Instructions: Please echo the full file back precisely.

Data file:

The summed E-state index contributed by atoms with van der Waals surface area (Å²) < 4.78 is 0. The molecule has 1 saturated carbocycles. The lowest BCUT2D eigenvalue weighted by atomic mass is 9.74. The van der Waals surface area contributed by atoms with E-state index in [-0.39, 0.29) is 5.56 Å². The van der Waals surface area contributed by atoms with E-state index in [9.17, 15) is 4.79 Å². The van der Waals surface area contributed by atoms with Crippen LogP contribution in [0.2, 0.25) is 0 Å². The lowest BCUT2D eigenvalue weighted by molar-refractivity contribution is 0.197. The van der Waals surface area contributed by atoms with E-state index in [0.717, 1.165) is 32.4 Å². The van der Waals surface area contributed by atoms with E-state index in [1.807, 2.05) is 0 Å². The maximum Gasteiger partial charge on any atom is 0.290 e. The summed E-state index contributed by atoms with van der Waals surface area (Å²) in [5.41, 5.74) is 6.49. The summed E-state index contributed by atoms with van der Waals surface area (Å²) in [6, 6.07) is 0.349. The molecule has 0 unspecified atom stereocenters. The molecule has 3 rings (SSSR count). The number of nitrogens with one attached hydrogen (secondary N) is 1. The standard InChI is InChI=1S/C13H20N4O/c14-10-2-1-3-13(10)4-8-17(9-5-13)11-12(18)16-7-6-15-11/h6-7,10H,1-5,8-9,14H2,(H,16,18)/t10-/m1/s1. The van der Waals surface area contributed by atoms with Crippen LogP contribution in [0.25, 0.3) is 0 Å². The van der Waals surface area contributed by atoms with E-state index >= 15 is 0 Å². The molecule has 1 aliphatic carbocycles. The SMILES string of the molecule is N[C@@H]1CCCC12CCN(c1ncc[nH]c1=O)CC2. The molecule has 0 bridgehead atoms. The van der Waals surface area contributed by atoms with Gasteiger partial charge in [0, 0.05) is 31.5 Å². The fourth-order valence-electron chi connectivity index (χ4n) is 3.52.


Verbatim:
The summed E-state index contributed by atoms with van der Waals surface area (Å²) < 4.78 is 0. The molecule has 1 saturated carbocycles. The lowest BCUT2D eigenvalue weighted by atomic mass is 9.74. The van der Waals surface area contributed by atoms with E-state index in [-0.39, 0.29) is 5.56 Å². The van der Waals surface area contributed by atoms with E-state index in [9.17, 15) is 4.79 Å². The van der Waals surface area contributed by atoms with Crippen LogP contribution in [0.2, 0.25) is 0 Å². The lowest BCUT2D eigenvalue weighted by molar-refractivity contribution is 0.197. The van der Waals surface area contributed by atoms with E-state index in [0.717, 1.165) is 32.4 Å². The van der Waals surface area contributed by atoms with E-state index in [1.807, 2.05) is 0 Å². The maximum Gasteiger partial charge on any atom is 0.290 e. The summed E-state index contributed by atoms with van der Waals surface area (Å²) in [5.41, 5.74) is 6.49. The summed E-state index contributed by atoms with van der Waals surface area (Å²) in [6, 6.07) is 0.349. The molecule has 0 unspecified atom stereocenters. The molecule has 3 rings (SSSR count). The number of nitrogens with one attached hydrogen (secondary N) is 1. The standard InChI is InChI=1S/C13H20N4O/c14-10-2-1-3-13(10)4-8-17(9-5-13)11-12(18)16-7-6-15-11/h6-7,10H,1-5,8-9,14H2,(H,16,18)/t10-/m1/s1. The van der Waals surface area contributed by atoms with Crippen LogP contribution in [0.25, 0.3) is 0 Å². The van der Waals surface area contributed by atoms with E-state index >= 15 is 0 Å². The molecule has 1 aliphatic carbocycles. The SMILES string of the molecule is N[C@@H]1CCCC12CCN(c1ncc[nH]c1=O)CC2. The molecule has 0 bridgehead atoms. The van der Waals surface area contributed by atoms with Gasteiger partial charge in [0, 0.05) is 31.5 Å². The fourth-order valence-electron chi connectivity index (χ4n) is 3.52.